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price of gasoline is always $X.xx 9/10

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posted on Jan, 13 2006 @ 11:48 PM
I hope I put this in the right forum? I wasn't sure if this should go hear or in peak oil, but it's not really about "peak" oil.

I have noticed that no matter what the price of gasoline is (in the US for you foreign ATS users) its always 9/10ths of a cent. For instance the price will be $2.50 9/10 per gallon, and $2.50 is what is advertised, but if you look carefuly there will be a 9 or a 9/10 in small print on the sign. I know lots of things gets priced like $199 or $19.99 to trick people into thinking its less than it really is, but I never really noticed gasoline being priced like this.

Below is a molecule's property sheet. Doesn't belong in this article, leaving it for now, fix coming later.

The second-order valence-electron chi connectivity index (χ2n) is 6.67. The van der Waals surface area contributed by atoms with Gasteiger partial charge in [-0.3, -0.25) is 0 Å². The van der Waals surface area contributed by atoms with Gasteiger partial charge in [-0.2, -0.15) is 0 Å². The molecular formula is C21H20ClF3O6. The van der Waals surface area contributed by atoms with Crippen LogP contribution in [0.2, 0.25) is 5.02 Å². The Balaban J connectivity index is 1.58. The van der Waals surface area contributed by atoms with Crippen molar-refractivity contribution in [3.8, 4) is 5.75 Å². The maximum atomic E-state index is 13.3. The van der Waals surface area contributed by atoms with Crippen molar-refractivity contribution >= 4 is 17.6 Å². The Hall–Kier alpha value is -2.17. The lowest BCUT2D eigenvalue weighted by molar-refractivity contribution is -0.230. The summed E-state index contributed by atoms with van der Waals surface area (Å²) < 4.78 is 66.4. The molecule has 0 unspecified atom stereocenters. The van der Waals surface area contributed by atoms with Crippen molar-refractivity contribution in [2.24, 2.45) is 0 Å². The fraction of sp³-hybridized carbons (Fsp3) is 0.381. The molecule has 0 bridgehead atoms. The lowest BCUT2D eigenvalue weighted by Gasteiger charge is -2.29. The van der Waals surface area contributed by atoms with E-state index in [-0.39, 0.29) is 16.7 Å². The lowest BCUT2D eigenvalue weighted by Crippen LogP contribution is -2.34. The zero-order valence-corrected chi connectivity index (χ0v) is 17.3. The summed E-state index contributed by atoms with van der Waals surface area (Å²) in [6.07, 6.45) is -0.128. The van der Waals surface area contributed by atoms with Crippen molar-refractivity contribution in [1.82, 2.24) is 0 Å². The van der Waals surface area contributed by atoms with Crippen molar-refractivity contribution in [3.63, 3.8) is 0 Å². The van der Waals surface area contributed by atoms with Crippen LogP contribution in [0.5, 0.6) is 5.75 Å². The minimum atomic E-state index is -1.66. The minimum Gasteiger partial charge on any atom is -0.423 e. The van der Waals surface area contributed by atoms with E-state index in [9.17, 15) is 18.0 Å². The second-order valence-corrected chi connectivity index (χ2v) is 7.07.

I have been thinking about this, and how many people out there just never realize this little fact, and think gas is $2.50 per gallon when it's really more like $2.51. Now I know you might think it's no big deal, but think about how much extra money is made every day when millions of gallons get sold

I have also noticed that when you pump gas you can get the price to a certain point like $20.00 for instance, but you can still squeeze a few on hundredths of a gallon more before it registers $20.01. This one made me thing even more than the pricing; because I bet lots of people pump $20 of gas, and leave a few hundredths of a gallon in the pump, but still pay for it. Again I have to wonder how much extra $$$ is made from gas basically being sold and not actually pumped.

Has anyone else noticed this? and if so what do you think about it?

If you haven't noticed take a look the next time you drive by a gas station.

posted on Jan, 14 2006 @ 10:47 AM
link offers these reasons:

Here's one:

Theories abound, but none are definitive. The Mail Tribune newspaper in Medford, Oregon, quotes Craig Randolph, an oil company's V.P. of retail operations. He says the nine-tenths of a cent is just a marketing gimmick that likely begun during the 1970 "gas wars." Over the years, it became the standard.

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